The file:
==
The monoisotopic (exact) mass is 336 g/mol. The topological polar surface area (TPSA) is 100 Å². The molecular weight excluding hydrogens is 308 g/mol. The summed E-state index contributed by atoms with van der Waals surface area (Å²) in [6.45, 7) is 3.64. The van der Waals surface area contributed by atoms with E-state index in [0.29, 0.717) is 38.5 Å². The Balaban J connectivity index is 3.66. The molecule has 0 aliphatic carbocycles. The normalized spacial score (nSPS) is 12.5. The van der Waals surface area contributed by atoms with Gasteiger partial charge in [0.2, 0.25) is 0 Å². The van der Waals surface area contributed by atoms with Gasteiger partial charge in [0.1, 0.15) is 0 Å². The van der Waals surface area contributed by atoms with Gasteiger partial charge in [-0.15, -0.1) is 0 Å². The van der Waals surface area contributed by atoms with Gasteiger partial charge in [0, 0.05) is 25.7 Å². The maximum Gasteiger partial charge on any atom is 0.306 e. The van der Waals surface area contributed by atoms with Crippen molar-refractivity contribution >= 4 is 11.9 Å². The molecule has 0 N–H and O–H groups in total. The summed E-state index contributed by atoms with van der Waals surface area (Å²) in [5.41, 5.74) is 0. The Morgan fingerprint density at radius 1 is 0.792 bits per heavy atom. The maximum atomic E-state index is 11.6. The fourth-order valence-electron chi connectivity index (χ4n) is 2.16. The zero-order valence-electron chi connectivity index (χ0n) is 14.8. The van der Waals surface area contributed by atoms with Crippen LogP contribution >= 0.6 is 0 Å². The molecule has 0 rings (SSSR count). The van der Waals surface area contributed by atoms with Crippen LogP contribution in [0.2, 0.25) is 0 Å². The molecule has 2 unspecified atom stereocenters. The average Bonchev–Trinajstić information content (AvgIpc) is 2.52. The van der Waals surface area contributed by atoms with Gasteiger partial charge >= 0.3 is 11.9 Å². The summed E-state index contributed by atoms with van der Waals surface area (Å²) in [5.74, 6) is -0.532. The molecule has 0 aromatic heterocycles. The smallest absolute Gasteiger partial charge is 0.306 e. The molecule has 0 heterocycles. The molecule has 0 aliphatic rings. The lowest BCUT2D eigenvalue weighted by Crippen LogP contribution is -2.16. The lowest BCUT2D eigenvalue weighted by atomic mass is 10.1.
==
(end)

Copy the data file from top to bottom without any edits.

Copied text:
The monoisotopic (exact) mass is 336 g/mol. The topological polar surface area (TPSA) is 100 Å². The molecular weight excluding hydrogens is 308 g/mol. The summed E-state index contributed by atoms with van der Waals surface area (Å²) in [6.45, 7) is 3.64. The van der Waals surface area contributed by atoms with E-state index in [0.29, 0.717) is 38.5 Å². The Balaban J connectivity index is 3.66. The molecule has 0 aliphatic carbocycles. The normalized spacial score (nSPS) is 12.5. The van der Waals surface area contributed by atoms with Gasteiger partial charge in [0.2, 0.25) is 0 Å². The van der Waals surface area contributed by atoms with Gasteiger partial charge in [0.1, 0.15) is 0 Å². The van der Waals surface area contributed by atoms with Gasteiger partial charge in [-0.15, -0.1) is 0 Å². The van der Waals surface area contributed by atoms with Gasteiger partial charge in [0, 0.05) is 25.7 Å². The maximum Gasteiger partial charge on any atom is 0.306 e. The van der Waals surface area contributed by atoms with Crippen molar-refractivity contribution >= 4 is 11.9 Å². The molecule has 0 N–H and O–H groups in total. The summed E-state index contributed by atoms with van der Waals surface area (Å²) in [5.41, 5.74) is 0. The Morgan fingerprint density at radius 1 is 0.792 bits per heavy atom. The maximum atomic E-state index is 11.6. The fourth-order valence-electron chi connectivity index (χ4n) is 2.16. The zero-order valence-electron chi connectivity index (χ0n) is 14.8. The van der Waals surface area contributed by atoms with Crippen LogP contribution >= 0.6 is 0 Å². The molecule has 0 rings (SSSR count). The van der Waals surface area contributed by atoms with Crippen LogP contribution in [0.2, 0.25) is 0 Å². The molecule has 2 unspecified atom stereocenters. The average Bonchev–Trinajstić information content (AvgIpc) is 2.52. The van der Waals surface area contributed by atoms with Gasteiger partial charge >= 0.3 is 11.9 Å². The summed E-state index contributed by atoms with van der Waals surface area (Å²) in [5.74, 6) is -0.532. The molecule has 0 aromatic heterocycles. The smallest absolute Gasteiger partial charge is 0.306 e. The molecule has 0 heterocycles. The molecule has 0 aliphatic rings. The lowest BCUT2D eigenvalue weighted by Crippen LogP contribution is -2.16. The lowest BCUT2D eigenvalue weighted by atomic mass is 10.1.